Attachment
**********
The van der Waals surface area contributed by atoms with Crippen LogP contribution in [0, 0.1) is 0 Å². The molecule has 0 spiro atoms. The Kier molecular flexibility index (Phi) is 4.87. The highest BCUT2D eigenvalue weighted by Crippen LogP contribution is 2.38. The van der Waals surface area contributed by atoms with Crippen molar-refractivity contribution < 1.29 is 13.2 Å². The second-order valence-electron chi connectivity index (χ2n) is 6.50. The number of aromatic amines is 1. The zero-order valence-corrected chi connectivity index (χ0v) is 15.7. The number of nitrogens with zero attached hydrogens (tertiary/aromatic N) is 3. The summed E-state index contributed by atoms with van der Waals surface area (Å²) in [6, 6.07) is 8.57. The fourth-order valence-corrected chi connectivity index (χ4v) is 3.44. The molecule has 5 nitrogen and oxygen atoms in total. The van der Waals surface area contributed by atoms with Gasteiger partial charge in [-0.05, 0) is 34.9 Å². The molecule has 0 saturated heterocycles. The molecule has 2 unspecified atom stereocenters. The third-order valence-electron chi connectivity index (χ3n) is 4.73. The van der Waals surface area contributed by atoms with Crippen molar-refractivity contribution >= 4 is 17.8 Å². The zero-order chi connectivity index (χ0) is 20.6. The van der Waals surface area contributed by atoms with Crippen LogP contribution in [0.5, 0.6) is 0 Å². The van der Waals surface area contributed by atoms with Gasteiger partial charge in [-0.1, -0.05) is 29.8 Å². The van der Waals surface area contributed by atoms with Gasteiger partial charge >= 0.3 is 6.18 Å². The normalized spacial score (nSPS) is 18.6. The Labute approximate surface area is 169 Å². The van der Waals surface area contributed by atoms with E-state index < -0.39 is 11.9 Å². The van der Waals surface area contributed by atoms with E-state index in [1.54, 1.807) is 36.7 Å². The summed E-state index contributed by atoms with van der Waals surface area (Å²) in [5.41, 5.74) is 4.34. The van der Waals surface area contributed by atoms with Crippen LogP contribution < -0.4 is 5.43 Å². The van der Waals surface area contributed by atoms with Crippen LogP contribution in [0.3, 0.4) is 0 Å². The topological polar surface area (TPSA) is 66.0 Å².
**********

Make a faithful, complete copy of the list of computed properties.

The van der Waals surface area contributed by atoms with Crippen LogP contribution in [0, 0.1) is 0 Å². The molecule has 0 spiro atoms. The Kier molecular flexibility index (Phi) is 4.87. The highest BCUT2D eigenvalue weighted by Crippen LogP contribution is 2.38. The van der Waals surface area contributed by atoms with Crippen molar-refractivity contribution < 1.29 is 13.2 Å². The second-order valence-electron chi connectivity index (χ2n) is 6.50. The number of aromatic amines is 1. The zero-order valence-corrected chi connectivity index (χ0v) is 15.7. The number of nitrogens with zero attached hydrogens (tertiary/aromatic N) is 3. The summed E-state index contributed by atoms with van der Waals surface area (Å²) in [6, 6.07) is 8.57. The fourth-order valence-corrected chi connectivity index (χ4v) is 3.44. The molecule has 5 nitrogen and oxygen atoms in total. The van der Waals surface area contributed by atoms with Gasteiger partial charge in [-0.05, 0) is 34.9 Å². The molecule has 0 saturated heterocycles. The molecule has 2 unspecified atom stereocenters. The third-order valence-electron chi connectivity index (χ3n) is 4.73. The van der Waals surface area contributed by atoms with Crippen molar-refractivity contribution >= 4 is 17.8 Å². The zero-order chi connectivity index (χ0) is 20.6. The van der Waals surface area contributed by atoms with Crippen LogP contribution in [0.5, 0.6) is 0 Å². The van der Waals surface area contributed by atoms with Gasteiger partial charge in [-0.1, -0.05) is 29.8 Å². The van der Waals surface area contributed by atoms with Gasteiger partial charge >= 0.3 is 6.18 Å². The normalized spacial score (nSPS) is 18.6. The Labute approximate surface area is 169 Å². The van der Waals surface area contributed by atoms with E-state index < -0.39 is 11.9 Å². The van der Waals surface area contributed by atoms with E-state index in [1.54, 1.807) is 36.7 Å². The summed E-state index contributed by atoms with van der Waals surface area (Å²) in [5.41, 5.74) is 4.34. The van der Waals surface area contributed by atoms with Crippen LogP contribution < -0.4 is 5.43 Å². The van der Waals surface area contributed by atoms with Crippen LogP contribution in [0.3, 0.4) is 0 Å². The topological polar surface area (TPSA) is 66.0 Å².